Terrance Heath

The “Ferguson Story” Is America’s Story

Fox News hosts Bill O’Reilly and Megyn Kelly assured us that the “Ferguson story” would be over in a week. That was before a grand jury declined to indict NYPD officer Daniel Pantaleo for killing Eric Garner with an illegal chokehold in July, setting off a wave of worldwide protests. The Ferguson “story” isn’t “over,” because it happens every week, all over the country. According to FBI data, white police officers killed two black people per week during a seven-year period ending in 2012. Throw in extralegal killings, like the deaths of Trayvon Martin and Jordan Davis, and — according to one study — police, security guards and vigilantes killed one black man every 28 hours in 2012. An analysis by ProPublica showed that young black men are 21 times more likely than whites to be shot dead by police.

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Sam Pizzigati

The Flacks for Plutocrats Need a New Analogy

A rising tide lifts all boats. A growing economic pie means bigger slices for everybody. Wealth that flows to the top will always trickle down. Cheerleaders for wealth’s concentration have over the years invoked a variety of images to justify the ever larger fortunes of our society’s most fortunate. These images all rest on a single economic assumption: that letting wealth accumulate in the pockets of a few grows an economy’s capacity for investment and ultimately, as investments create jobs, leaves everybody better off. That assumption has dominated mainstream economics for generations. But that’s changing. Even mainline economic institutions are these days challenging the notion that good fortune for the few eventually and automatically translates into better fortune for the many.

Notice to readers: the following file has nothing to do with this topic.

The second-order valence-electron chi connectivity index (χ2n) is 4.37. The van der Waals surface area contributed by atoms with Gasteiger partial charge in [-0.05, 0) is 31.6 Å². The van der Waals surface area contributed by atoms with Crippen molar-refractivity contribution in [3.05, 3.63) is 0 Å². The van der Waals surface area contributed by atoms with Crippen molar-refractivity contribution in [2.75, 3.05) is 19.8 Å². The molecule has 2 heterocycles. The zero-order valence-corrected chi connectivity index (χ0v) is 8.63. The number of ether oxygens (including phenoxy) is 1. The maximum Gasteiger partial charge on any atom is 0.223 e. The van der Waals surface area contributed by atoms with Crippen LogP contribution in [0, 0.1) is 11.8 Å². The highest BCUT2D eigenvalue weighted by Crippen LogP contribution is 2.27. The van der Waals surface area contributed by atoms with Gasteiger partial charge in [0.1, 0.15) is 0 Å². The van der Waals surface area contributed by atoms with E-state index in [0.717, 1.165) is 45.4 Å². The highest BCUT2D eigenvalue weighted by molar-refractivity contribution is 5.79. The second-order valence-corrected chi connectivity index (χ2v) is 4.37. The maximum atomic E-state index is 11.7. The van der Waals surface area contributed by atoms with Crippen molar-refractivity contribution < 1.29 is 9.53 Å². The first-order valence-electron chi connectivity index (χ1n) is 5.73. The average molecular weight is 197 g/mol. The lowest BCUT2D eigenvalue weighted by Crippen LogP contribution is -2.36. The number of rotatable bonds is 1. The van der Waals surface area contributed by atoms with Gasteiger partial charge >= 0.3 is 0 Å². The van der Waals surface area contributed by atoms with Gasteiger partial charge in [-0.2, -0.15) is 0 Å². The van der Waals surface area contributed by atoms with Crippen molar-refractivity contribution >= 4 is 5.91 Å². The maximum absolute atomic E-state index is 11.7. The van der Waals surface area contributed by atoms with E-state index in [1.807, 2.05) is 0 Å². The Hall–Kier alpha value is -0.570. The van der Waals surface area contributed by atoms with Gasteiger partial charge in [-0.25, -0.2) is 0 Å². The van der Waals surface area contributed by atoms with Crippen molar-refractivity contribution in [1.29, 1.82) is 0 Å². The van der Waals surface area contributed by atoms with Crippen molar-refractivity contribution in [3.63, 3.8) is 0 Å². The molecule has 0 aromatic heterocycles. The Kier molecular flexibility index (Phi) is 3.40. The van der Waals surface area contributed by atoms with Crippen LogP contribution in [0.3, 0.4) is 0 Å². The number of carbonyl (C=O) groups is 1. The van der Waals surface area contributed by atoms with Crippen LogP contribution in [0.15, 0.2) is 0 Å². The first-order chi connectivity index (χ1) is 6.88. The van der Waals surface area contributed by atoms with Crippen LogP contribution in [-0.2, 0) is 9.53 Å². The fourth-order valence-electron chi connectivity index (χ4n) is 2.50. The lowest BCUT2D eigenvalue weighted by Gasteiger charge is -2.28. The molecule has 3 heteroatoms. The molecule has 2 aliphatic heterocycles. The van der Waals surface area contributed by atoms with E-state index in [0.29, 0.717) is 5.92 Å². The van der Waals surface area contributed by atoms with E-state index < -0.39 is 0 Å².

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Dave Johnson

Trans-Pacific Trade Talks Resume With Almost No Media Coverage

Shouldn’t it be a trade violation to threaten to move someone’s job to another country? Shouldn’t we negotiate trade agreements that increase people’s wages on both sides of a trade border? These are the kinds of agreements we would make if We the People were negotiating trade agreements with representatives of the working people in other countries. Unfortunately that is not the kind of trade agreements that our current trade negotiation process produces. The secret Trans-Pacific Partnership (TPP) negotiations resumed this week, this time in Washington. TPP is a massive agreement that sets up new rules for over 40 percent of the global economy. It will have profound effects on our jobs, our standard of living now and in the future and our ability to make a living as a country.

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Robert Reich

Wall Street’s Democrats

In Washington’s coming budget battles, sacred cows like the tax deductions for home mortgage interest and charitable donations are likely to be on the table along with potential cuts to Social Security and Medicare. But no one on Capitol Hill believes Wall Street’s beloved carried-interest tax loophole will be touched. Don’t blame the newly elected Republican Congress. Democrats didn’t repeal the loophole when they ran both houses of Congress from January 2009 to January 2011. And the reason they didn’t has a direct bearing on the future of the party. First, let me explain why this loophole is the most flagrant of all giveaways to the super-rich.